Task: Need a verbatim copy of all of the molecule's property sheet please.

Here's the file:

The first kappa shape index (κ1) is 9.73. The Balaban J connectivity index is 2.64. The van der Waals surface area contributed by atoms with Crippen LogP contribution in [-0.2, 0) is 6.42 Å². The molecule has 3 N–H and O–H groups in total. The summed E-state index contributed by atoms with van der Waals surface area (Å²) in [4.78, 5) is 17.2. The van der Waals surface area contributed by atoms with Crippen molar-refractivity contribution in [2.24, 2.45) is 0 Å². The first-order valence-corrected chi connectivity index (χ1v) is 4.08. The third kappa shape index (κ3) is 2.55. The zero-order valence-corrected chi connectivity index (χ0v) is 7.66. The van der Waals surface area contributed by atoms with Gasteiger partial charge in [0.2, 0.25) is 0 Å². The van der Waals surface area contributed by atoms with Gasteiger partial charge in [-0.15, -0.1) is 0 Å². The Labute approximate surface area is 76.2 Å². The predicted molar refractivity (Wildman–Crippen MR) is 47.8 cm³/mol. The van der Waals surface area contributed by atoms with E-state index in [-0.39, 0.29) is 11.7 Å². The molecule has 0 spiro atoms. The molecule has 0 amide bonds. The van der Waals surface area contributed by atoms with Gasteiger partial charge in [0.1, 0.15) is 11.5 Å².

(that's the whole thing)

The first kappa shape index (κ1) is 9.73. The Balaban J connectivity index is 2.64. The van der Waals surface area contributed by atoms with Crippen LogP contribution in [-0.2, 0) is 6.42 Å². The molecule has 3 N–H and O–H groups in total. The summed E-state index contributed by atoms with van der Waals surface area (Å²) in [4.78, 5) is 17.2. The van der Waals surface area contributed by atoms with Crippen molar-refractivity contribution in [2.24, 2.45) is 0 Å². The first-order valence-corrected chi connectivity index (χ1v) is 4.08. The third kappa shape index (κ3) is 2.55. The zero-order valence-corrected chi connectivity index (χ0v) is 7.66. The van der Waals surface area contributed by atoms with Gasteiger partial charge in [0.2, 0.25) is 0 Å². The van der Waals surface area contributed by atoms with Gasteiger partial charge in [-0.15, -0.1) is 0 Å². The Labute approximate surface area is 76.2 Å². The predicted molar refractivity (Wildman–Crippen MR) is 47.8 cm³/mol. The van der Waals surface area contributed by atoms with E-state index in [-0.39, 0.29) is 11.7 Å². The molecule has 0 spiro atoms. The molecule has 0 amide bonds. The van der Waals surface area contributed by atoms with Gasteiger partial charge in [0.1, 0.15) is 11.5 Å².